Extend SRC's work beyond campus, says president-elect

28 September 2009

Sizwe Mpofu-Walsh.

The Students' Representative Council should represent the voice of young people in society, and should broaden its work beyond the university, says Sizwe Mpofu-Walsh, UCT's SRC President-elect.

Speaking after his 15-member team met for the first time, Mpofu-Walsh, a second-year student in economics, politics and philosophy, said dealing with internal matters was important, but student politics could do more than just focus on campus.

"We need to think about how we can contribute to addressing social and economic inequalities, the HIV/AIDS pandemic and other pressing issues in society," he said.

This vision was at the heart of Mpofu-Walsh's SRC campaign, as it was when the elected members met to allocate portfolios.

However, he added that these were his thoughts only. The new council members, who are set to take office on 1 November, are still to finalise their official, collective vision.

The Johannesburg-born Mpofu-Walsh said he hopes the new SRC leadership will build links with student leaders in other institutions, both in South Africa and on the rest of the continent.

Mpofu-Walsh contested the elections as an independent candidate, and hopes that his committee will unite the different constituencies of the SRC, with its strong Democratic Alliance Students Organisation and South African Student Congress representations.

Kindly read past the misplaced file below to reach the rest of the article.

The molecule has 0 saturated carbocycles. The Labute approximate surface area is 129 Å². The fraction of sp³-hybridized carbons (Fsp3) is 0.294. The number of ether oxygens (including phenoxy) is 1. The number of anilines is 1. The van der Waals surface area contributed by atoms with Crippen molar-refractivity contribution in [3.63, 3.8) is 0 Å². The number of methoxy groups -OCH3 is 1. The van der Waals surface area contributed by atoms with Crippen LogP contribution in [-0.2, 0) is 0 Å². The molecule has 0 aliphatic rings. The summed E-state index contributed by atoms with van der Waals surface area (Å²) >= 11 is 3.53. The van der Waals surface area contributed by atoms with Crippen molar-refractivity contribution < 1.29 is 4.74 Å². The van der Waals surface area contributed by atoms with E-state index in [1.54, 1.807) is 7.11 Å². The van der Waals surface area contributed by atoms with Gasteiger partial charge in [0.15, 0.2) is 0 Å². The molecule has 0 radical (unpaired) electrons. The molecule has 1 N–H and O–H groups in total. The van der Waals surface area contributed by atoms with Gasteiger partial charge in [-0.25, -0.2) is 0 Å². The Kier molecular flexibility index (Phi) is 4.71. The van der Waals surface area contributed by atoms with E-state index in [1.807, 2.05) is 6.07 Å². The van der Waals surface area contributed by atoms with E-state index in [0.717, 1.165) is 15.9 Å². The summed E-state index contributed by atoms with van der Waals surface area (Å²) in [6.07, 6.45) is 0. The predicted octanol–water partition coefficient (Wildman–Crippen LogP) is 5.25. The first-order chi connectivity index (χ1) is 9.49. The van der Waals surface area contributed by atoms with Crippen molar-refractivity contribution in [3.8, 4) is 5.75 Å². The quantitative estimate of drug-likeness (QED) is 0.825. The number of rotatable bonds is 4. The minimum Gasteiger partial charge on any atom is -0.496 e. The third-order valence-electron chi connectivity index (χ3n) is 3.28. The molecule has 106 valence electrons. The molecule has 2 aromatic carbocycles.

Other issues he would like to see addressed include students ploughing back into the community, and the promotion of environmental awareness.

"We want to make UCT the symbol for a clean environment in South Africa," he explained, one week ahead of Green Week on campus.

Also high on his priority list is the inefficiency of the Jammie Shuttle Service on satellite campuses, as well as the academic and financial exclusion of students.

"We cannot have a situation where a student gets As in all subjects but is excluded because he can't meet financial requirements," he said.

What fuels his interest in politics?

His parents were activists from two diverse communities, factors that shaped his perspectives.

"I'm optimistic about human beings finding solutions to problems confronting them."

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